So this weekend is Easter weekend. Every Easter there is the Egg Roll on the White House lawn. I love that as a country, we still can celebrate Easter in such a public way. I feel like religion gets pushed so far away from American culture that not only do people not publicly celebrate religious holidays, but they resent them.
A fair proportion of religious people actually scares me. I am not good with any large group of people all doing the exact same thing- it’s very cult-like to me. Anyways, two years ago, my youth group went to Puerto Rico for a work camp. We met up with four other groups from around the country. I never realized how relaxed my church was until I saw these other kids doing prayer circles and balling their eyes out because they suddenly feel saved. That was eye-opening.
I’m decently conflicted on the matter. One the one hand, I think religion should be a relatively private thing, but on the other hand, I want people to appreciate religion as a driving force for moral conduct and personal reflection. I have a friend who is apathetic towards all religions (her parents were raised Catholic but no longer practice) yet she wears a cross necklace everyday. A cross is not just an aesthetically pleasing shape—it is tightly associated with Christianity and Jesus and I feel that if you are going to wear it, you should probably believe in it to some extent. Another friend of mine is a steadfast atheist but she jokes about being Jewish. She says she looks Jewish because she has a nig nose and dark hair but she constantly vocalizes how stupid she thinks the idea of heaven and hell are as well as Jesus dying on the cross. Because she considers herself “Jewish,” she has a menorah sticker on the back of her phone. My best friend back home is Jewish and every time this girl says anything derogatory about Judaism I just wonder how one of my closest friends would feel having her religion mocked. I certainly don’t want anyone to push their views on me so I try to not push mine on other people, but something about it just rubs me the wrong way I guess.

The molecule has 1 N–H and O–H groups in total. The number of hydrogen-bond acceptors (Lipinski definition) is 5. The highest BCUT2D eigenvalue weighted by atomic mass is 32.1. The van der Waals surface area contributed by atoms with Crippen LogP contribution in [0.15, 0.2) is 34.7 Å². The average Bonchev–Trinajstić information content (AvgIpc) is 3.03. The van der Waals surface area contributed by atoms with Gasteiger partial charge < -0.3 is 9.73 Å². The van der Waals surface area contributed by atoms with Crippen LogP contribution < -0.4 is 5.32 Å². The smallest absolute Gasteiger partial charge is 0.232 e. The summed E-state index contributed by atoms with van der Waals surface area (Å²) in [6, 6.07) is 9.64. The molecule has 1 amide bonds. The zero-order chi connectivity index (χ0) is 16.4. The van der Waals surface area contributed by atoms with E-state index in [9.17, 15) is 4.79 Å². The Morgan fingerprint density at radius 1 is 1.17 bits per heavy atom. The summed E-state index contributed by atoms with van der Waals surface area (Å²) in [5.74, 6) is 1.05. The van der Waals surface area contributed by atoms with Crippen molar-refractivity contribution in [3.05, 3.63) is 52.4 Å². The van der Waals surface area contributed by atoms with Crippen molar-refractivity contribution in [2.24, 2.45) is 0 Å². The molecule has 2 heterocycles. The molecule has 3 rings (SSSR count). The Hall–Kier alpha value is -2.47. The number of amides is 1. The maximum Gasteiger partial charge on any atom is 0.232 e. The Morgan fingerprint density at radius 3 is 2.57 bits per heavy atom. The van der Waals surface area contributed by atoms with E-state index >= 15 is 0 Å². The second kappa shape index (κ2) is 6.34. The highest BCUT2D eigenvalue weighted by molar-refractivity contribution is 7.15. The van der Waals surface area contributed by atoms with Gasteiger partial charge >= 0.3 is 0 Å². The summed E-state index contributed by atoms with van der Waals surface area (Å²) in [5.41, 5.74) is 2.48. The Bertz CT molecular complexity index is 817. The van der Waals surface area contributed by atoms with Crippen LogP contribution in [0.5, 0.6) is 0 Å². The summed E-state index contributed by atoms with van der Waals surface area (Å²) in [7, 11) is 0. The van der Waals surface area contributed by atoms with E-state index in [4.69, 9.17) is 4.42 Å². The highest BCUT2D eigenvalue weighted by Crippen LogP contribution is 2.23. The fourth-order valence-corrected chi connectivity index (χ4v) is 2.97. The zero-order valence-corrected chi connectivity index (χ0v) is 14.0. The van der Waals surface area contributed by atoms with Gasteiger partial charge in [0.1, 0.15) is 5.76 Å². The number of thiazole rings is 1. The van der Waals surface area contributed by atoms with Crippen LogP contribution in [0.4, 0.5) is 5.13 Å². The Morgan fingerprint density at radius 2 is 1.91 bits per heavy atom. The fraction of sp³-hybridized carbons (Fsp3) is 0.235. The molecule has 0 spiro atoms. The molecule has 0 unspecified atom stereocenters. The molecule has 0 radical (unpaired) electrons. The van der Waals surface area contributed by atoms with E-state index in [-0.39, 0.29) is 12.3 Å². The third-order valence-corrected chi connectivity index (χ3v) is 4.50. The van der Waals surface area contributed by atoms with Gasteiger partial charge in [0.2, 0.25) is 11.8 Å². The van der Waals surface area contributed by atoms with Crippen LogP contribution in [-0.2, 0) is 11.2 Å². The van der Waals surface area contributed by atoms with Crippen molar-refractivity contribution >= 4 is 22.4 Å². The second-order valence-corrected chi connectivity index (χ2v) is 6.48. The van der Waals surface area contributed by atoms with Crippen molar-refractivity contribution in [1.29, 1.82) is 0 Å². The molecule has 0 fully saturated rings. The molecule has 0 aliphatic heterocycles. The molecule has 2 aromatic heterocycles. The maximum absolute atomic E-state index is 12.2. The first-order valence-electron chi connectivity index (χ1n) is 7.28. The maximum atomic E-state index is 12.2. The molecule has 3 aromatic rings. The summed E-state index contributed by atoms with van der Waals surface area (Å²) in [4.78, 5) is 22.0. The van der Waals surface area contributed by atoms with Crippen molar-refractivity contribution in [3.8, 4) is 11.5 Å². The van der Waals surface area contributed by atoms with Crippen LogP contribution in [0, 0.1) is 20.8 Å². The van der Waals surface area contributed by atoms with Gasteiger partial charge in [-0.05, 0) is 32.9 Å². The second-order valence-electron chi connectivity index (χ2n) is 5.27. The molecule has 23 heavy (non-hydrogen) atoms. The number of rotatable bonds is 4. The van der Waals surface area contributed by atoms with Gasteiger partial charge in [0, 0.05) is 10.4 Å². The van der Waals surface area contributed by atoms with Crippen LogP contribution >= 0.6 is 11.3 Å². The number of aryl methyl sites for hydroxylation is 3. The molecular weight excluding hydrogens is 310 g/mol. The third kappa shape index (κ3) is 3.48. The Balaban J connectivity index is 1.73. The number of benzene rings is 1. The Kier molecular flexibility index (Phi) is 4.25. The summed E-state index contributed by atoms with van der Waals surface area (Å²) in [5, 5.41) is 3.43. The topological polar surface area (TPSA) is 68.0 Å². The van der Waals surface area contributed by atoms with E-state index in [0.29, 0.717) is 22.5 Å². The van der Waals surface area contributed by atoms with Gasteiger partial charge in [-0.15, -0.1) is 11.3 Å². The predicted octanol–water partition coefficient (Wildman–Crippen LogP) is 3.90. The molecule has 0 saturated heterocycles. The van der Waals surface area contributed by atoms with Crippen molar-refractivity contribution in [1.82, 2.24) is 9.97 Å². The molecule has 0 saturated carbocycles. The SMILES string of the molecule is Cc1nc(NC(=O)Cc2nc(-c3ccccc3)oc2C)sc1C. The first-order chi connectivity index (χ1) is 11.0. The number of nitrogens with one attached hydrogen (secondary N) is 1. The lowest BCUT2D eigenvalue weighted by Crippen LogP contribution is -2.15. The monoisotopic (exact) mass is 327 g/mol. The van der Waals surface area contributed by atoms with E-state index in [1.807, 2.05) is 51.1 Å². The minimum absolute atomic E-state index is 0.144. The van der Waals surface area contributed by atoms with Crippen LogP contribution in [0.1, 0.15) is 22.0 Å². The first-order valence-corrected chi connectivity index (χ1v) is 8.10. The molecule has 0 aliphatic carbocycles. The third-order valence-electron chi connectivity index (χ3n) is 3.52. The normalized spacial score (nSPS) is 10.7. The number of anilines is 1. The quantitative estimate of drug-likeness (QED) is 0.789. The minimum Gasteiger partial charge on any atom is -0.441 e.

I definitely have my fair share of problems with the Bible and some of the stories in it and the views Fundamentalists and steadfast Christians have, but I am resolute in the parts I believe in. As a scientist, I find it difficult to fathom a way in which all the pieces lined up in a specific way so that life could form. Learning about diseases and disorders, it is a miracle more of us don’t have 3 legs and 17 co-infections. I attribute this to some form of being beyond what I will ever understand. This isn’t necessarily a fatherly figure and I do not pray to Him/It/Whatever it is every night asking him to help me ace my chemistry exam (although my mom would be very disappointed to know this). I’m not sure just how far this divine influence extends, nor am I sure of the divine plan some people claim we all fit into. These are things I will have to figure out as my education continues and as I progress in my life as a scientist and maybe later as a mother.
My dad is pretty devoted, though not in a loud and obnoxious way. But he does read the Bible periodically and reads nonfiction books about the history of Christianity and Judaism. He is educated in his religion. His choice to be Christian was a rational one that is enforced by logic and reasoning. This is the type of Christian I want to be.
Oh and by the way, tonight’s the start of Passover.